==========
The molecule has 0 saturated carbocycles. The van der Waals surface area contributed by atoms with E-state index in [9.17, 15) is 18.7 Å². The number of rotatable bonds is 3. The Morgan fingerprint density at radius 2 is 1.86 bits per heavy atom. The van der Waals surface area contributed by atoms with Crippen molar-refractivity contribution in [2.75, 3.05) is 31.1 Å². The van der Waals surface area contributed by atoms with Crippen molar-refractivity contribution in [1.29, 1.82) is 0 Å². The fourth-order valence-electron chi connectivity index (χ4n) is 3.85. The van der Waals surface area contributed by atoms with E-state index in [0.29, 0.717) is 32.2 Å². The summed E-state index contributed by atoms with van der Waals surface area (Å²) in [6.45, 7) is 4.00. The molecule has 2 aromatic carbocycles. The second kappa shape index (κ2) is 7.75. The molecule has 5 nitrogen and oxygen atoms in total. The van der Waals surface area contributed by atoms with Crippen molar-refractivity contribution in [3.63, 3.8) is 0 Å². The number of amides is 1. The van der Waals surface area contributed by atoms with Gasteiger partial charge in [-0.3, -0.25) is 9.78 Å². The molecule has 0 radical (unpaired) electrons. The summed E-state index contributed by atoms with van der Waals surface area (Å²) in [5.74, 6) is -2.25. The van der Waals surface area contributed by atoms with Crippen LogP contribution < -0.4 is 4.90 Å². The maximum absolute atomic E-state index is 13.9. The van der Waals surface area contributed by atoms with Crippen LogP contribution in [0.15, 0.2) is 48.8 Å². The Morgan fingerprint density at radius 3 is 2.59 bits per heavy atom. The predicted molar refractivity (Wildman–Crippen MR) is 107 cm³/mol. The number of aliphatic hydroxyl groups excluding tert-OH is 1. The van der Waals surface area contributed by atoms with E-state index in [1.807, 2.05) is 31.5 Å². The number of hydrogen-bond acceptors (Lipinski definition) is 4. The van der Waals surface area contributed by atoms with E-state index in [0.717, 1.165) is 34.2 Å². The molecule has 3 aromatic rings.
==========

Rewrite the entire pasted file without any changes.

The molecule has 0 saturated carbocycles. The van der Waals surface area contributed by atoms with E-state index in [9.17, 15) is 18.7 Å². The number of rotatable bonds is 3. The Morgan fingerprint density at radius 2 is 1.86 bits per heavy atom. The van der Waals surface area contributed by atoms with Crippen molar-refractivity contribution in [2.75, 3.05) is 31.1 Å². The van der Waals surface area contributed by atoms with Crippen molar-refractivity contribution in [1.29, 1.82) is 0 Å². The fourth-order valence-electron chi connectivity index (χ4n) is 3.85. The van der Waals surface area contributed by atoms with E-state index in [0.29, 0.717) is 32.2 Å². The summed E-state index contributed by atoms with van der Waals surface area (Å²) in [6.45, 7) is 4.00. The molecule has 2 aromatic carbocycles. The second kappa shape index (κ2) is 7.75. The molecule has 5 nitrogen and oxygen atoms in total. The van der Waals surface area contributed by atoms with Crippen molar-refractivity contribution in [3.63, 3.8) is 0 Å². The number of amides is 1. The van der Waals surface area contributed by atoms with Gasteiger partial charge in [-0.3, -0.25) is 9.78 Å². The molecule has 0 radical (unpaired) electrons. The summed E-state index contributed by atoms with van der Waals surface area (Å²) in [5.74, 6) is -2.25. The van der Waals surface area contributed by atoms with Crippen LogP contribution < -0.4 is 4.90 Å². The maximum absolute atomic E-state index is 13.9. The van der Waals surface area contributed by atoms with Crippen LogP contribution in [0.15, 0.2) is 48.8 Å². The Morgan fingerprint density at radius 3 is 2.59 bits per heavy atom. The predicted molar refractivity (Wildman–Crippen MR) is 107 cm³/mol. The number of aliphatic hydroxyl groups excluding tert-OH is 1. The van der Waals surface area contributed by atoms with E-state index in [1.807, 2.05) is 31.5 Å². The number of hydrogen-bond acceptors (Lipinski definition) is 4. The van der Waals surface area contributed by atoms with E-state index in [0.717, 1.165) is 34.2 Å². The molecule has 3 aromatic rings.